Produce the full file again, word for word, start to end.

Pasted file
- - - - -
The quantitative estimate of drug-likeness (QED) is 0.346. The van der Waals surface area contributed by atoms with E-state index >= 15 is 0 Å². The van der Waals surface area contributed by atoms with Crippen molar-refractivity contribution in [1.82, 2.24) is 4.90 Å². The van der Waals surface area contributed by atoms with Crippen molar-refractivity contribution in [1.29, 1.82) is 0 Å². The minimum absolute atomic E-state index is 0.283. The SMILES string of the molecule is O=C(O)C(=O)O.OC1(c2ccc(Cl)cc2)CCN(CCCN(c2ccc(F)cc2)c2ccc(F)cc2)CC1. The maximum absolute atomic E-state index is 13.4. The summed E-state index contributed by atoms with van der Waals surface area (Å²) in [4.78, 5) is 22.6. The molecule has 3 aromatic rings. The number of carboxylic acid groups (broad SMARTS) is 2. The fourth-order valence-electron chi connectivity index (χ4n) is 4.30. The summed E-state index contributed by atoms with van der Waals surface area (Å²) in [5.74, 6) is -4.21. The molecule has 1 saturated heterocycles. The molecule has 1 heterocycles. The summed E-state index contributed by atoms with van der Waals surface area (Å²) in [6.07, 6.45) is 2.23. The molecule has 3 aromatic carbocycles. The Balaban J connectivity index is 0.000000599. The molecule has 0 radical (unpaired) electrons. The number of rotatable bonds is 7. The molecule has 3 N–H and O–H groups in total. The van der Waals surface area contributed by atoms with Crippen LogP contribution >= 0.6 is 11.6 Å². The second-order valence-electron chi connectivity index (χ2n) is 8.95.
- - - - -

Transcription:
The quantitative estimate of drug-likeness (QED) is 0.346. The van der Waals surface area contributed by atoms with E-state index >= 15 is 0 Å². The van der Waals surface area contributed by atoms with Crippen molar-refractivity contribution in [1.82, 2.24) is 4.90 Å². The van der Waals surface area contributed by atoms with Crippen molar-refractivity contribution in [1.29, 1.82) is 0 Å². The minimum absolute atomic E-state index is 0.283. The SMILES string of the molecule is O=C(O)C(=O)O.OC1(c2ccc(Cl)cc2)CCN(CCCN(c2ccc(F)cc2)c2ccc(F)cc2)CC1. The maximum absolute atomic E-state index is 13.4. The summed E-state index contributed by atoms with van der Waals surface area (Å²) in [4.78, 5) is 22.6. The molecule has 3 aromatic rings. The number of carboxylic acid groups (broad SMARTS) is 2. The fourth-order valence-electron chi connectivity index (χ4n) is 4.30. The summed E-state index contributed by atoms with van der Waals surface area (Å²) in [5.74, 6) is -4.21. The molecule has 1 saturated heterocycles. The molecule has 1 heterocycles. The summed E-state index contributed by atoms with van der Waals surface area (Å²) in [6.07, 6.45) is 2.23. The molecule has 3 aromatic carbocycles. The Balaban J connectivity index is 0.000000599. The molecule has 0 radical (unpaired) electrons. The number of rotatable bonds is 7. The molecule has 3 N–H and O–H groups in total. The van der Waals surface area contributed by atoms with Crippen LogP contribution >= 0.6 is 11.6 Å². The second-order valence-electron chi connectivity index (χ2n) is 8.95.